France’s geotechnical giant CGG has signalled its intention to accelerate its cost-cutting transformation plan, which will see the reduction of its marine seismic fleet by a third from 18 to 13 vessels by the end of this year.

One vessel has already been decommissioned, another retired from the seismic market, one has been de-rigged, and another has been permanently converted into a seismic source vessel, the group disclosed.

After disposing of its North American land contract seismic business to Geokinetics, the company has also established a new joint venture with Taqa in the Middle East called Argas – 51% owned by Taqa and 49% by CGG – which is aimed at increasing CGG’s presence there.

At the same time the company has agreed with Russia’s Sovcomflot to form a new marine seismic joint venture first announced in June. This new entity, Arctic Geophysical Exploration (AGE), will be aimed at providing high-end marine 3-D seismic operations. Sovcomflot will own 51% and CGG 49%.

Meanwhile CGG has had to cut back on personnel. Since January it has reduced its staff by 2.5%, and up to 10% of staff – around 1,000 employees – will leave the company by the end of the year. Three operational centres in Norway, Nigeria and Venezuela have also been closed.

Measures to control cash management have been introduced with a refinancing operation which was launched in April to defer mandatory interest instalments beyond 2019 while a one-year French Revolver Credit Facility has been extended by a year. Furthermore a 10% cutback in capital expenditure has been imposed by CGG for 2014, and a multi-client program in the Gulf of Mexico ends in the third quarter.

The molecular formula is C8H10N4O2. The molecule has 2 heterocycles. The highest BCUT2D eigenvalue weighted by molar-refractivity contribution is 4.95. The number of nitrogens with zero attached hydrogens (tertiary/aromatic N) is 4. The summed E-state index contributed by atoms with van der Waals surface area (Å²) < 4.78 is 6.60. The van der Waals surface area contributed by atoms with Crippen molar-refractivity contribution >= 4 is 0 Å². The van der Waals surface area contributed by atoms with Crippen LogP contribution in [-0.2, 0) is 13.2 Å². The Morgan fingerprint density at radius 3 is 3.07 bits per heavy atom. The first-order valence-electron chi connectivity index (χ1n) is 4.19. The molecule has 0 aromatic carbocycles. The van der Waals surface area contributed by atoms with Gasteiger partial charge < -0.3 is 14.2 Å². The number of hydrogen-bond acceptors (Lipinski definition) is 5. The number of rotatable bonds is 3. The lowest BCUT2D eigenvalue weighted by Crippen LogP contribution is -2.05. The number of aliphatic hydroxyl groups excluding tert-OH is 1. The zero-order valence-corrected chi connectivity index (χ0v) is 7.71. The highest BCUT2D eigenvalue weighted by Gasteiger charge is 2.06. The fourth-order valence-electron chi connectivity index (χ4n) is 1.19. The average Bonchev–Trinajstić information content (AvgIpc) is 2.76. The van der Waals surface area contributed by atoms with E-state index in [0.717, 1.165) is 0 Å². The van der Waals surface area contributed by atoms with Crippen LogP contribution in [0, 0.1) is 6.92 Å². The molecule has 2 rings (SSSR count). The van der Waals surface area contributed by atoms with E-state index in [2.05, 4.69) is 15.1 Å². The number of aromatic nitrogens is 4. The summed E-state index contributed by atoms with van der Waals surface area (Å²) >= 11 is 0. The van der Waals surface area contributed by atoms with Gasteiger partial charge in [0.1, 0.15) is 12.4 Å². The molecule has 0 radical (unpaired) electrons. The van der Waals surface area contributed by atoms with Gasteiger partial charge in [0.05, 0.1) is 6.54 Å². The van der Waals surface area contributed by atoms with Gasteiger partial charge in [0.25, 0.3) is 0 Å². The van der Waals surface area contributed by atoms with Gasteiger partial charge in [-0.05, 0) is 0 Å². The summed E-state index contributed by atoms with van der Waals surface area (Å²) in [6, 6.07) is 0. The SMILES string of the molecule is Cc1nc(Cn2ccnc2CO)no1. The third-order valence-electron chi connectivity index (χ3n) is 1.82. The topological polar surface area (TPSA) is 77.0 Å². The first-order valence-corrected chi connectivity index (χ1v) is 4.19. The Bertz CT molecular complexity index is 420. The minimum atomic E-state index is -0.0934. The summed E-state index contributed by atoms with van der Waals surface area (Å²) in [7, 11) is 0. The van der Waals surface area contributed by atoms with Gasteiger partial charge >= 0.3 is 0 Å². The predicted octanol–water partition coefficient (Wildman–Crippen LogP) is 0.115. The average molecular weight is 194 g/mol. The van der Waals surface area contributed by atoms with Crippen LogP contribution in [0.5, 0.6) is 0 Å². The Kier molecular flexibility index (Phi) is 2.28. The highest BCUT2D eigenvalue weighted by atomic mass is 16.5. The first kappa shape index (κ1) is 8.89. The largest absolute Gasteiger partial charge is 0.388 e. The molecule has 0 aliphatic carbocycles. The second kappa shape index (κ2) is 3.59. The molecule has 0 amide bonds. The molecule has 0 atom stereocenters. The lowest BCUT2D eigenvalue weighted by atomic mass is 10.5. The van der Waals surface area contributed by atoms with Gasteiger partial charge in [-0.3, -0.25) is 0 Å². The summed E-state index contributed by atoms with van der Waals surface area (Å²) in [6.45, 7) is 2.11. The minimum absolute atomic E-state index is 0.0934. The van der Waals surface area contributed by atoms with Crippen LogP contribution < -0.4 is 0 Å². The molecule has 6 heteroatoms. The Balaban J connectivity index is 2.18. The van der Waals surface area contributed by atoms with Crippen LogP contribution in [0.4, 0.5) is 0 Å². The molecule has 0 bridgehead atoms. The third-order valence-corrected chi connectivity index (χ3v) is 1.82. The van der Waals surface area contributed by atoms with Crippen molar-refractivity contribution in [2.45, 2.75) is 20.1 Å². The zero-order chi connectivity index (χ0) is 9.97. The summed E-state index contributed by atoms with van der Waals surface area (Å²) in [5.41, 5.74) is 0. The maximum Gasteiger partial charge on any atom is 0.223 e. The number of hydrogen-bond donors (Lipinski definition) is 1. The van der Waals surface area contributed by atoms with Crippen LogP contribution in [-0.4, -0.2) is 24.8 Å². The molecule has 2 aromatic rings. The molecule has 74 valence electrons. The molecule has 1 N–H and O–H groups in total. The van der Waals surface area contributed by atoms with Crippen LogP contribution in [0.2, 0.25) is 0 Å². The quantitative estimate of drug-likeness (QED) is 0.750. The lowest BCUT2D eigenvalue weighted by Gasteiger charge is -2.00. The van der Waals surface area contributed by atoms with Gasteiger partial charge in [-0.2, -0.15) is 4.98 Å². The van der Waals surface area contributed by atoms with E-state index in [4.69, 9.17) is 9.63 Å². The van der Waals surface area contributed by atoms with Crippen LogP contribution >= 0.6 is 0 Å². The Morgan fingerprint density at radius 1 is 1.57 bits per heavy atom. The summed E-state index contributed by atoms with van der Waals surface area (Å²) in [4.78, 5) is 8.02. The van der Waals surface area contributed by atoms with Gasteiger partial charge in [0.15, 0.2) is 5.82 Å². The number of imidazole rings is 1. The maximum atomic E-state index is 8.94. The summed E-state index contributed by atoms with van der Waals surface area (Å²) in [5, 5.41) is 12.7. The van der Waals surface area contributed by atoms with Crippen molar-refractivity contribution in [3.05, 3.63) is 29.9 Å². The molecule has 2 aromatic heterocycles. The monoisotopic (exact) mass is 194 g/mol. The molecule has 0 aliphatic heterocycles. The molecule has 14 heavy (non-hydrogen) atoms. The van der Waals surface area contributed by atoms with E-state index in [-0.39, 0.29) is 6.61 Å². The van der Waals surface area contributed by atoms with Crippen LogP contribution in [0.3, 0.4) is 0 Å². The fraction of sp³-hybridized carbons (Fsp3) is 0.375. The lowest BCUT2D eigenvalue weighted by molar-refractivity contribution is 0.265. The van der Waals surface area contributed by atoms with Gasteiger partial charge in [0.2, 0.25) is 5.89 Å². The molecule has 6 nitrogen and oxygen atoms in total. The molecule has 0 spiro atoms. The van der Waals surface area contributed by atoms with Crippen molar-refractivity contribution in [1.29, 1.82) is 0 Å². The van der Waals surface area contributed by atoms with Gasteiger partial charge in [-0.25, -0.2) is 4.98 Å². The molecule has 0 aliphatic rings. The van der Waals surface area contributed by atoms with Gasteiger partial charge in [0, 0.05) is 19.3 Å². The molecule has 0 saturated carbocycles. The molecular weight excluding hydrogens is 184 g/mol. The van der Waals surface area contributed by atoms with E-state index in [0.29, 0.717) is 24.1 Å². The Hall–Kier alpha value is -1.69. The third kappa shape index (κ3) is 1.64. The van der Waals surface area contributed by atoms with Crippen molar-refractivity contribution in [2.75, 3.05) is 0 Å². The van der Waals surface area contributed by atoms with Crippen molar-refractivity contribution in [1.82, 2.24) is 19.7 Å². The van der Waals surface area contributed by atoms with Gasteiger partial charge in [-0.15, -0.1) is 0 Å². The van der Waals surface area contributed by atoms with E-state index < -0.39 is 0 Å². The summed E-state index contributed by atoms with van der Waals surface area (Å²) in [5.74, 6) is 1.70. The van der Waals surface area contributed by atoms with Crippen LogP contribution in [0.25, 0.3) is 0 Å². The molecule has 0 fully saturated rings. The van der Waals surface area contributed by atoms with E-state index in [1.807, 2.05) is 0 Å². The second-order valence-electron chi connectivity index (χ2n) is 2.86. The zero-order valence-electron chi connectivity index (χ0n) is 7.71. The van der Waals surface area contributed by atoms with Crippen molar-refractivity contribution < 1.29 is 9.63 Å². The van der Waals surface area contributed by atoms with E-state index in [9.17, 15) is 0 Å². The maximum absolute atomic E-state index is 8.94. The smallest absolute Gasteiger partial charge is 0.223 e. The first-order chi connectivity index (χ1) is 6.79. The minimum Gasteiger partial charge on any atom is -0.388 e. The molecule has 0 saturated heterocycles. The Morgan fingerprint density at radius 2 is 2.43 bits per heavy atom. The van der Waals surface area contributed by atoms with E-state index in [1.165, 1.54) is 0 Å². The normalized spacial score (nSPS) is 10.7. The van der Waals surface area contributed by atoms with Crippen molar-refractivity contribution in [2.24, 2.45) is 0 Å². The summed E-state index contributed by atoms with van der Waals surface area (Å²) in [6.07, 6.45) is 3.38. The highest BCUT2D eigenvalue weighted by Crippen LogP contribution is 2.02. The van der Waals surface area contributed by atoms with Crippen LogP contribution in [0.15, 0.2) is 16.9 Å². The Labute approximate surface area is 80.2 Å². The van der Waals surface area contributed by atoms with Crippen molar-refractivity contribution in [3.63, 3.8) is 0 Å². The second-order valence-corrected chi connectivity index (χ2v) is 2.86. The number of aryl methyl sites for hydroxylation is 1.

“Given the current weak market conditions characterized notably by the unpredictable capex spending of our clients, delays in awarding projects and pressure on prices, we anticipate 2014 to remain difficult,” noted CGG’s chief executive Jean-Georges Malcor in the company’s second quarter results statement. He went on “In this context, CGG has decided to accelerate and intensify its restructuring measures into 2014.”

During the last quarter CGG reported a 21% year-on-year fall in revenue in its seismic acquisition division, to US $481 million. Marine seismic acquisition revenue during the second quarter was down 20% to $407 million year-on-year and 10% down on the previous quarter.

Multi-client revenue for the second quarter was down 36% year on year to $128 million, however CGG said this revenue stream was stable sequentially “ the context of overall lower exploration spending and delays in operations and permitting issues in Brazil”.

Tellingly, CGG said after-sales revenue in the second quarter was $35 million, down 68% year-on-year.